Monday, June 28, 2010


I would like to do this.

I was raised on a heavy diet of fairy tales and nursery rhymes and can recite poems and songs that many of my contemporaries never heard of.  Some wish to remain that way once I do recite them.

One of the very best parts of being a parent was the unabashed ability to revisit the world of kiddie lit.  My son never picked up on the nursery rhymes and songs, but he did pick up on the stories.  He too had (has*) an insatiable appetite for folk tales, fairy tales, fables, and lore.   (*He has The Tales of Uncle Remus and Volume 2 which he read over and over again, and subsequently accused Mr. Disney of plagiarism....I suspect that he still reads from time to time and I'd be surprised if he didn't have some  memorized...dialect and all.)

So yes....I would love to take this journey and imagine the Bremen Town Musicians making their way down the road.  Or go to see the castle of Briar Rose. 

I might even take my 1977 copy of The Uses of Enchantment along to plum the depths of the fairy tale psyche.

And after the German Grimm tour, we might even head over to Denmark for tales of Hans Christian Andersen

Someday.....right after we go to Scotland for the Scotch Whiskey Distilleries Tour.  (Though I suspect we might need a stiff scotch after some of those Andersen tales, like The Steadfast Tin Soldier.)


So it's not hormones after all?

The Guest House 
Being human is like a guest house.
Each morning a new arrival.
A joy, a depression, a meanness,
some momentary awareness
comes as an unexpected visitor.

Welcome and entertain them all!

Even if they're a crowd of sorrows,
who violently sweep your house
empty of its furniture,
still treat each guest honorably.

He may be clearing you out for
some new delight.

The dark thought, the shame,
the malice,
meet them at the door laughing,
and invite them in.

Be grateful for whoever comes,
because each has been sent
as a guide from beyond.


Friday, June 25, 2010

hoop de doo!!

So our hoop class finally started last night.  I'm hooked!!  I love it!
For an inspirational video check out Hooping Over 50
Or you can watch this video of the same lady:

Maybe I'll get a couple years.

Thursday, June 24, 2010


About those spindles....

Awhile ago, Sara wrote a post about making spindles from donut beads and chopsticks here.  Well, I had a few donut beads, a couple of them made from resin and a few more from semi-precious stones.  So on Monday afternoon I made up some spindles.

I didn't test drive them before I posted those pictures.  The spindles with the orange and blue translucent whorls are the resin donuts.  They they weigh about .75 oz. each and spin okay once there's a little bit of a cop on them.  Before that they have a bit of a wobble to them.  The larger green stone spindle weighs about 1.3 oz.  It spins the best of the 5 spindles but not nearly as good as my favorite Turkish Delight spindle from Jenkins Woodworks.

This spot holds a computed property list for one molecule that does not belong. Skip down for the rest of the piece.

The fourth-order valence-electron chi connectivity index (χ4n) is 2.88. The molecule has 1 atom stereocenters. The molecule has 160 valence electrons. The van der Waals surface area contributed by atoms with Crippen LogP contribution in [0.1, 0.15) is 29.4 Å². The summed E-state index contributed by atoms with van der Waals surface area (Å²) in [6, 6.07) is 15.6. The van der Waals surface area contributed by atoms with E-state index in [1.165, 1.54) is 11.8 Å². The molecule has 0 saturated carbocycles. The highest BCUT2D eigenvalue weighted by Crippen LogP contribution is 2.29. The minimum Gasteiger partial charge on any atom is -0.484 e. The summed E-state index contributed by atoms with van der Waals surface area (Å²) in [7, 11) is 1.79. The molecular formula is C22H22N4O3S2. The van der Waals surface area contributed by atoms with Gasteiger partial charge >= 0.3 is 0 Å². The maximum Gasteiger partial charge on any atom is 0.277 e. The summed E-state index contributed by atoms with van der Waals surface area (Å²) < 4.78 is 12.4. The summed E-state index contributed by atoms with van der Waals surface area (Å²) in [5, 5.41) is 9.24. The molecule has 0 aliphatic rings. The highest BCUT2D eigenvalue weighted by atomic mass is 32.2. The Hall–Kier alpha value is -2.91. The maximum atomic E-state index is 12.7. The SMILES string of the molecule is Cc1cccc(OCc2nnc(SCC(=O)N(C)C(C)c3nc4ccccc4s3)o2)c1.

The two smaller spindles are no more.  They didn't spin worth a diddly.  Earlier I made some support spindles with similar semiprecious stones and they spin up cashmere, quiviut, and cotton blends like a dream.  But these two were just too small to get up much speed in top whorl spindle.  So for now, I'm done making spindles.  It is fun to make them and see how they spin (or don't spin, as the case may be).  But it's much more fun to turn fiber into yarn.

Am in a kind of discouraged mood today.  Not sure why that should be.  I finally pushed up into a full  urdva-dhanurasana pose in this morning's yoga class two times in a row.... a goal I've been working toward for awhile.  And tonight we start our hooping class.  So I should be feeling victorious today.  In reality...not so much.  Meh...

Monday, June 21, 2010

Snapping shots of spindles....

on a summer solstice day:

Text to come later.

Thursday, June 17, 2010

Colors of June, southeast Michigan

June is the month for lilies here in the upper midwest.

Just a plain old day lily blooming by the rock wall.

A Stella D'oro Lily not to be confused with Stella D'Oro breadsticks
These became really popular a few years ago.  They are used extensively in landscaping around commercial buildings.  They are extremely hardy and have a long blooming period, except for the ones in my yard which last only a couple weeks.
This one reminds me of sisters in a photo booth:

Then there are lamb's ears:

These will need to be cut back pretty severely after the blooming is done.  Otherwise they will take over everywhere.

Very few gardens in Michigan can avoid being held hostage by hostas: